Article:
From 'The Lenton Listener' Issue 14
September - October 1981
Robinson's Sweet Shop
In the first few years of this century, the shop at 67 Lenton Boulevard opened for business. It began as a butchers, but after about 10 years, was converted to a greengrocers. In the mid-twenties, a Mrs. Marshall changed it to a confectioners and that is what it has remained to the present day. Older Lentonians may remember that a Miss Daisy Burrell used to run the shop until the late fifties when she retired after 30 years behind the sweet shop counter. In 1958, the present owners 'Robbie' and Nesta Robinson took over.
Robbie started work with British Home Stores, but he and Nesta soon branched out on their own with a small general grocery in the Meadows. In her later years Miss Burrell had rather let her shop run down, but when it came on the market Robbie and Nesta could see its potential on New Lenton's main shopping street and so made the move from the Meadows.
The British are famed for being real 'suckers' for sweets, and the nation have long munched more sweets per head of population than any other in the world. Therefore, a sweetshop at the 'corner' of the street has often been a common sight. But the supermarkets and hypermarkets of the 60s and 70s have begun to eat into sweet shop sales. Many small confectioners must have been tempted into diversifying into other lines to help maintain their trading position - but not so the Robinsons. They believe there should continue to be room for a speciality confectionary shop such as theirs.
Robinson's shop window was always a major bonus to the local
street scene. This undated photograph provided by the Robinsons
shows a display of the Easter eggs they had on sale.
Certainly, anyone entering the shop is definitely spoilt for choice. You must be pretty difficult to please if you can't find anything you fancy from the 74 different jar-lines on display or the 55 different weigh-out lines (in boxes rather than jars), while there are always the 170 odd counter lines to choose from. The Robinsons take all the more common brands of chocolate, but also keep the more unusual names such as 'Beech's, the Belgian 'Cote d'Or' and the German 'Ritter' range of chocolates. This wide rang confectionary is obviously much appreciated. Apart from their many local regulars, purchasers frequently come from outside the area to buy from their shop. This is especially the case at their peak selling periods of Easter and Christmas.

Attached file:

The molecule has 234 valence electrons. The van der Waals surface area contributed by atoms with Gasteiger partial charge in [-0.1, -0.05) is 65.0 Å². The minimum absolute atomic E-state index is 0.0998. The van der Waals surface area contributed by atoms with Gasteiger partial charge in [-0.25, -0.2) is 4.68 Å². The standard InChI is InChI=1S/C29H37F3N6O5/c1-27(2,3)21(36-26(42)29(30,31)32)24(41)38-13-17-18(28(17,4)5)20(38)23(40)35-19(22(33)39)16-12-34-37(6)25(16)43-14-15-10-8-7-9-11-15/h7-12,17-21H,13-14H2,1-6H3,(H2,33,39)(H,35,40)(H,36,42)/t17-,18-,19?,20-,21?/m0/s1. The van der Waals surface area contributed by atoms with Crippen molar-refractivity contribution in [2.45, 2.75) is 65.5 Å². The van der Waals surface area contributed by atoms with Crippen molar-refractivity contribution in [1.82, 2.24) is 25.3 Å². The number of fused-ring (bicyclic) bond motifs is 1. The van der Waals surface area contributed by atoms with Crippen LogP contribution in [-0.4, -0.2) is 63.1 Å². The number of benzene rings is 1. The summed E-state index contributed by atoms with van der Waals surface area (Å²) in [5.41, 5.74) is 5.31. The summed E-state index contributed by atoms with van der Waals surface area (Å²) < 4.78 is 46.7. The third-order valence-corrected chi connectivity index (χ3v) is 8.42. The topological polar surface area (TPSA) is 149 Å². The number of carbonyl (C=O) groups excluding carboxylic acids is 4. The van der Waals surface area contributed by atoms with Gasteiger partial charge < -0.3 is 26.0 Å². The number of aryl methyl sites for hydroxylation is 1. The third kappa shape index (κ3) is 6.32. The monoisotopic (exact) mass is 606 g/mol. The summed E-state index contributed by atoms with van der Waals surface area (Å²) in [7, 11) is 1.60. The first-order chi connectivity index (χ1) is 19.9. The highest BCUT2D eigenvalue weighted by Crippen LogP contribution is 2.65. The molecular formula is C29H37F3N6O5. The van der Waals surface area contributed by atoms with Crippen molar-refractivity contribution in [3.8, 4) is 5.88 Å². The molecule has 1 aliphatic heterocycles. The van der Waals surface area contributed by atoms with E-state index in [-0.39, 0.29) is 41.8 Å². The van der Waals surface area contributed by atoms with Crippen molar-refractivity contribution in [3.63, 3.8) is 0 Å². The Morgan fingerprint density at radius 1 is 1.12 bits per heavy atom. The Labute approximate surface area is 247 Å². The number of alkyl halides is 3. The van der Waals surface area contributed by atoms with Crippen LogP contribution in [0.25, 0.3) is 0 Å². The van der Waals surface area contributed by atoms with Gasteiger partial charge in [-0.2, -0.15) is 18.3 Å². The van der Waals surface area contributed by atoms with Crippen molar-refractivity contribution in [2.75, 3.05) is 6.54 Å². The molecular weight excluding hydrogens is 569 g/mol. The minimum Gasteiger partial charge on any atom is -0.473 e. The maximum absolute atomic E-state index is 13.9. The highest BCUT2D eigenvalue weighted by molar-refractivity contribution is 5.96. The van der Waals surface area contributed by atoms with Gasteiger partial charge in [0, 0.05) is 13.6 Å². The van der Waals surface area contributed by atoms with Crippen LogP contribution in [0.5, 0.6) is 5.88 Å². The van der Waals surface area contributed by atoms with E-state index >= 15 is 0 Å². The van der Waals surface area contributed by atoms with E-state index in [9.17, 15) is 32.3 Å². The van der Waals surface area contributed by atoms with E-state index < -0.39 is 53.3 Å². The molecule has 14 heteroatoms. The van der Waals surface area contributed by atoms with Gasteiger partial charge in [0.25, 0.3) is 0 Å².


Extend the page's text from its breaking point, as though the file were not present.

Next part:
Amongst those local regulars are the many children who pop in to spend the pennies at the children's counter. There they can choose from about 50 different items ranging from a penny chew up to a 14p bag of chocolate-coated peanuts. If they can twist their parents' arm, perhaps they can choose something more expensive, but like most of us they can only stand and drool at the 2lb boxes of chocolates on sale at £6 or more. The Robinsons used to keep boxes of up to 6lbs for sale, but increases in the cost of chocolate have taken such monster boxes out of the reach of the average person and Nesta and Robbie no longer stock them.
Another extremely popular line is the Lyons Maid 'Napoli' range of soft ice cream. Families quite often admit to making a detour through Lenton just so that they can sample one of those ices. Certainly few can have missed the giant ice-cream cone outside on the pavement advertising the cold delights to be had inside.
Other lines the Robinsons carry include crisps, biscuits, and soft drinks, but their second major source of sales is cigarettes. While they have kept as wide a range of confectionary as possible, they have been gradually reducing the number of different cigarette brands available. You can go in and ask for Dunhill International, Senior Service, Players Medium, Woodbines or Kensitas, but you won't get them, for these are all brands they no longer stock. You should, however, have no trouble obtaining a packet of Benson & Hedges, No.6 King Size, John Player Blue, or John Player Special, as these are their four best-selling brands. Ironically, Robbie and Nesta, themselves lifelong smokers, both gave up smoking last February. Robbie was sorely tempted to calm his nerves by lighting up again when Nesta went into hospital this July for her replacement hip operation, but he didn't succumb. At the time of writing, neither has reached for a packet from the shelf. Maybe it's having all those sweets around which they can suck that act as an alternative.